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Science. 2009 Apr 17;324(5925):400-3. doi: 10.1126/science.1170769.

Recursive processes in self-affirmation: intervening to close the minority achievement gap.

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1
Department of Psychology, University of Colorado, Muenzinger Psychology Building, Boulder, CO 80309-0345, USA. cohen.geoff@gmail.com

Abstract

A 2-year follow-up of a randomized field experiment previously reported in Science is presented. A subtle intervention to lessen minority students' psychological threat related to being negatively stereotyped in school was tested in an experiment conducted three times with three independent cohorts (N = 133, 149, and 134). The intervention, a series of brief but structured writing assignments focusing students on a self-affirming value, reduced the racial achievement gap. Over 2 years, the grade point average (GPA) of African Americans was, on average, raised by 0.24 grade points. Low-achieving African Americans were particularly benefited. Their GPA improved, on average, 0.41 points, and their rate of remediation or grade repetition was less (5% versus 18%). Additionally, treated students' self-perceptions showed long-term benefits. Findings suggest that because initial psychological states and performance determine later outcomes by providing a baseline and initial trajectory for a recursive process, apparently small but early alterations in trajectory can have long-term effects. Implications for psychological theory and educational practice are discussed.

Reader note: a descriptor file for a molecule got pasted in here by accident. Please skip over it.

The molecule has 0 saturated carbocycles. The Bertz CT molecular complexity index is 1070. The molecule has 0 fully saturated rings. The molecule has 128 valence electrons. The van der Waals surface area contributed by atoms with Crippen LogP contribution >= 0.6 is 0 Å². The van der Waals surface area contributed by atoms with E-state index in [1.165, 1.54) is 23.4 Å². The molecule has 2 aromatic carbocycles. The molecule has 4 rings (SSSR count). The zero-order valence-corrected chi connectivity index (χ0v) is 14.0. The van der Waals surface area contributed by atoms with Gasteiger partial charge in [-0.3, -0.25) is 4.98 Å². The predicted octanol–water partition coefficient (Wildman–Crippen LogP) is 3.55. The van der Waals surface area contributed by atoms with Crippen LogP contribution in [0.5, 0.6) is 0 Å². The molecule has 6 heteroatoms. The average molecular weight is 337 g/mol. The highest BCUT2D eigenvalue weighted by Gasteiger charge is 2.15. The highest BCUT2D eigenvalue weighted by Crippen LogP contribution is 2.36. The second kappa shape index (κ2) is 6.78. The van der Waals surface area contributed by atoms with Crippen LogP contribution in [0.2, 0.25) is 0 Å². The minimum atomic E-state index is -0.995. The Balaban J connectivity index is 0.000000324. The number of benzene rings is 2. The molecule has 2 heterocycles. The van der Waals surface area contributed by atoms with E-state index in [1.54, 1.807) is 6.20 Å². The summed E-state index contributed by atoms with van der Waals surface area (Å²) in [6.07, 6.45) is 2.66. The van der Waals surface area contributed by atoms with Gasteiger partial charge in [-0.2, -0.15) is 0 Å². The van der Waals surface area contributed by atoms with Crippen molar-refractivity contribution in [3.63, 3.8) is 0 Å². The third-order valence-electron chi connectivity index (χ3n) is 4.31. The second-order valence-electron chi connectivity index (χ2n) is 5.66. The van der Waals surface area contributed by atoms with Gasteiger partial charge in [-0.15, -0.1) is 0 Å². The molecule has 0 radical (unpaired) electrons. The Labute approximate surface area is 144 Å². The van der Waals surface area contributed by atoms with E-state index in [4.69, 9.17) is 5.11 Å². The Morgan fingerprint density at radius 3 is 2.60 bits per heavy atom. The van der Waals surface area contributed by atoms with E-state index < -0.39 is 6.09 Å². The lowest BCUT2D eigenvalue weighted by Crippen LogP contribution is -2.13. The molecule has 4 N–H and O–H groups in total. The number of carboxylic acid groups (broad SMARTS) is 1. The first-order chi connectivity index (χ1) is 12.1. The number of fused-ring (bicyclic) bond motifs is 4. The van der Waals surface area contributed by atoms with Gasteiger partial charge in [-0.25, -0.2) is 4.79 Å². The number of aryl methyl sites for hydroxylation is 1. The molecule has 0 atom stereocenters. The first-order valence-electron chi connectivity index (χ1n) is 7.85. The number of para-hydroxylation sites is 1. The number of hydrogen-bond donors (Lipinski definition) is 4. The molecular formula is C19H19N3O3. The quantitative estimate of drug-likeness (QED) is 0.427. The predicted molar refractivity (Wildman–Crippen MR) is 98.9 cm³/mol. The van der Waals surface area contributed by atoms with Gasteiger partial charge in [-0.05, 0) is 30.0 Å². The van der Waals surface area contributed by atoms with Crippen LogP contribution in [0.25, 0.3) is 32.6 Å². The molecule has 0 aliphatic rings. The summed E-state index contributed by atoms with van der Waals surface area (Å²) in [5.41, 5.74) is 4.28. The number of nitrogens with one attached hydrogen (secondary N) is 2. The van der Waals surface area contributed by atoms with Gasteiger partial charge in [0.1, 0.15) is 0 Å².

PMID:
19372432
DOI:
10.1126/science.1170769
[Indexed for MEDLINE]
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